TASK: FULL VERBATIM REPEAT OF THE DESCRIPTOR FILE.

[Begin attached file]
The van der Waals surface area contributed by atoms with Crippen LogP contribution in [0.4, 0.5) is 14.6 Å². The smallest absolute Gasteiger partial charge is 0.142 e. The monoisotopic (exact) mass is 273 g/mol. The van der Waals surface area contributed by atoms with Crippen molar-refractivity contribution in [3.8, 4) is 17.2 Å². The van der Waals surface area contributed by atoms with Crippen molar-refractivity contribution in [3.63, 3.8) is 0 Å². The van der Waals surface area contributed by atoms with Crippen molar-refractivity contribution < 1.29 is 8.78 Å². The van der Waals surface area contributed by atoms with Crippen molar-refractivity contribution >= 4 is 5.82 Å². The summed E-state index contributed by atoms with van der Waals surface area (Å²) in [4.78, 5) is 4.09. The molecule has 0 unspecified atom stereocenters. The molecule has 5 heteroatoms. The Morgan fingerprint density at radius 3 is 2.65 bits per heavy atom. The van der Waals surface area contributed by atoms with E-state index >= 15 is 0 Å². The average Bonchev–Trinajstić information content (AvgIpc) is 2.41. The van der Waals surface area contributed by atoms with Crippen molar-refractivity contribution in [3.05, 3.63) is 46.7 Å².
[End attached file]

The van der Waals surface area contributed by atoms with Crippen LogP contribution in [0.4, 0.5) is 14.6 Å². The smallest absolute Gasteiger partial charge is 0.142 e. The monoisotopic (exact) mass is 273 g/mol. The van der Waals surface area contributed by atoms with Crippen molar-refractivity contribution in [3.8, 4) is 17.2 Å². The van der Waals surface area contributed by atoms with Crippen molar-refractivity contribution in [3.63, 3.8) is 0 Å². The van der Waals surface area contributed by atoms with Crippen molar-refractivity contribution < 1.29 is 8.78 Å². The van der Waals surface area contributed by atoms with Crippen molar-refractivity contribution >= 4 is 5.82 Å². The summed E-state index contributed by atoms with van der Waals surface area (Å²) in [4.78, 5) is 4.09. The molecule has 0 unspecified atom stereocenters. The molecule has 5 heteroatoms. The Morgan fingerprint density at radius 3 is 2.65 bits per heavy atom. The van der Waals surface area contributed by atoms with E-state index >= 15 is 0 Å². The average Bonchev–Trinajstić information content (AvgIpc) is 2.41. The van der Waals surface area contributed by atoms with Crippen molar-refractivity contribution in [3.05, 3.63) is 46.7 Å².